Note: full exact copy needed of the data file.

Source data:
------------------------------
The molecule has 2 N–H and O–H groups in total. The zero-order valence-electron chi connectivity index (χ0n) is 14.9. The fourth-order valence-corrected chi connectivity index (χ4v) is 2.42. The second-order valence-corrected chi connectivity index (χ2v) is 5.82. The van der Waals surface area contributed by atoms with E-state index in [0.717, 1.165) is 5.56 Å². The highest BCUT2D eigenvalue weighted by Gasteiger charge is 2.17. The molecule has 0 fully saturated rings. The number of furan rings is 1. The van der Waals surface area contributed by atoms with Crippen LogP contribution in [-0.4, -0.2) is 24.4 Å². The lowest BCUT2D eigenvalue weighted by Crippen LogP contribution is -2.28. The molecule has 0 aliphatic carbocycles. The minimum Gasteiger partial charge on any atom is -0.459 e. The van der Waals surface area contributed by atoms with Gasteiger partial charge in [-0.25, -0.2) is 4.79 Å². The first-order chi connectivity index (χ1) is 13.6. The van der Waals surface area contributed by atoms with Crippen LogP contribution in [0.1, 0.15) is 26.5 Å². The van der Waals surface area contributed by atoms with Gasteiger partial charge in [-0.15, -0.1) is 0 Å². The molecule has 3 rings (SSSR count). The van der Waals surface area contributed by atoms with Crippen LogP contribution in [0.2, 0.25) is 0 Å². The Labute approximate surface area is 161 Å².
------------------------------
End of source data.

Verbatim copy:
The molecule has 2 N–H and O–H groups in total. The zero-order valence-electron chi connectivity index (χ0n) is 14.9. The fourth-order valence-corrected chi connectivity index (χ4v) is 2.42. The second-order valence-corrected chi connectivity index (χ2v) is 5.82. The van der Waals surface area contributed by atoms with E-state index in [0.717, 1.165) is 5.56 Å². The highest BCUT2D eigenvalue weighted by Gasteiger charge is 2.17. The molecule has 0 fully saturated rings. The number of furan rings is 1. The van der Waals surface area contributed by atoms with Crippen LogP contribution in [-0.4, -0.2) is 24.4 Å². The lowest BCUT2D eigenvalue weighted by Crippen LogP contribution is -2.28. The molecule has 0 aliphatic carbocycles. The minimum Gasteiger partial charge on any atom is -0.459 e. The van der Waals surface area contributed by atoms with Gasteiger partial charge in [-0.25, -0.2) is 4.79 Å². The first-order chi connectivity index (χ1) is 13.6. The van der Waals surface area contributed by atoms with Crippen LogP contribution in [0.1, 0.15) is 26.5 Å². The van der Waals surface area contributed by atoms with Gasteiger partial charge in [-0.15, -0.1) is 0 Å². The molecule has 3 rings (SSSR count). The van der Waals surface area contributed by atoms with Crippen LogP contribution in [0.2, 0.25) is 0 Å². The Labute approximate surface area is 161 Å².